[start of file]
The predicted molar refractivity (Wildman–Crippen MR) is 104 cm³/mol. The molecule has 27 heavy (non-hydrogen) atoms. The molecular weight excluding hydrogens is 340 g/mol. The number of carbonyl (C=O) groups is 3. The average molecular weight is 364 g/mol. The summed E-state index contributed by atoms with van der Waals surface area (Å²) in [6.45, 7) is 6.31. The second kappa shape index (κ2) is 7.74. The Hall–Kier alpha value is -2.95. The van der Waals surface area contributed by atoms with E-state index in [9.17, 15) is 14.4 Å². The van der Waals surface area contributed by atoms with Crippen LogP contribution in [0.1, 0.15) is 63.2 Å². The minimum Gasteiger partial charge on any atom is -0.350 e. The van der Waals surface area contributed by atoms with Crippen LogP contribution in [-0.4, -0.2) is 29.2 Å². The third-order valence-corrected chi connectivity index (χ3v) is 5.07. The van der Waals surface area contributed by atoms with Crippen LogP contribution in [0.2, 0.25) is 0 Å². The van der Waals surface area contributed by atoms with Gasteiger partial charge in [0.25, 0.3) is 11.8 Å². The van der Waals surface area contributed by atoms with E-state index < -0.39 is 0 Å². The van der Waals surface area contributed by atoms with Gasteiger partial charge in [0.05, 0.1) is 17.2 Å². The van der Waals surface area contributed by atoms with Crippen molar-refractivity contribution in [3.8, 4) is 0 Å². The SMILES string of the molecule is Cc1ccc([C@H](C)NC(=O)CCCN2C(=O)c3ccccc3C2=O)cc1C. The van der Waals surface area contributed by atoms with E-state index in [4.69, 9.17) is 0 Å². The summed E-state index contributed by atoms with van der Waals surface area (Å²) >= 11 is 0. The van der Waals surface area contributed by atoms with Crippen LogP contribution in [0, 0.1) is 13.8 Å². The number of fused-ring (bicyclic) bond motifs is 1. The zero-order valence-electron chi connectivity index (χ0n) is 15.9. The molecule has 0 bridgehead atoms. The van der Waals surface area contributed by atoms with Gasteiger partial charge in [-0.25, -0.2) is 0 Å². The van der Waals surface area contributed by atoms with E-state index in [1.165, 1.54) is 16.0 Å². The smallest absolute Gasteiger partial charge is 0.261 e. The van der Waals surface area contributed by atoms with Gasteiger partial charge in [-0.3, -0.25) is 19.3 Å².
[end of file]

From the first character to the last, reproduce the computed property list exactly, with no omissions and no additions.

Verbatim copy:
The predicted molar refractivity (Wildman–Crippen MR) is 104 cm³/mol. The molecule has 27 heavy (non-hydrogen) atoms. The molecular weight excluding hydrogens is 340 g/mol. The number of carbonyl (C=O) groups is 3. The average molecular weight is 364 g/mol. The summed E-state index contributed by atoms with van der Waals surface area (Å²) in [6.45, 7) is 6.31. The second kappa shape index (κ2) is 7.74. The Hall–Kier alpha value is -2.95. The van der Waals surface area contributed by atoms with E-state index in [9.17, 15) is 14.4 Å². The van der Waals surface area contributed by atoms with Crippen LogP contribution in [0.1, 0.15) is 63.2 Å². The minimum Gasteiger partial charge on any atom is -0.350 e. The van der Waals surface area contributed by atoms with Crippen LogP contribution in [-0.4, -0.2) is 29.2 Å². The third-order valence-corrected chi connectivity index (χ3v) is 5.07. The van der Waals surface area contributed by atoms with Crippen LogP contribution in [0.2, 0.25) is 0 Å². The van der Waals surface area contributed by atoms with Gasteiger partial charge in [0.25, 0.3) is 11.8 Å². The van der Waals surface area contributed by atoms with E-state index < -0.39 is 0 Å². The van der Waals surface area contributed by atoms with Gasteiger partial charge in [0.05, 0.1) is 17.2 Å². The van der Waals surface area contributed by atoms with Crippen molar-refractivity contribution in [3.8, 4) is 0 Å². The SMILES string of the molecule is Cc1ccc([C@H](C)NC(=O)CCCN2C(=O)c3ccccc3C2=O)cc1C. The van der Waals surface area contributed by atoms with E-state index in [4.69, 9.17) is 0 Å². The summed E-state index contributed by atoms with van der Waals surface area (Å²) >= 11 is 0. The van der Waals surface area contributed by atoms with Crippen LogP contribution in [0, 0.1) is 13.8 Å². The number of fused-ring (bicyclic) bond motifs is 1. The zero-order valence-electron chi connectivity index (χ0n) is 15.9. The molecule has 0 bridgehead atoms. The van der Waals surface area contributed by atoms with Gasteiger partial charge in [-0.25, -0.2) is 0 Å². The van der Waals surface area contributed by atoms with E-state index in [1.165, 1.54) is 16.0 Å². The smallest absolute Gasteiger partial charge is 0.261 e. The van der Waals surface area contributed by atoms with Gasteiger partial charge in [-0.3, -0.25) is 19.3 Å².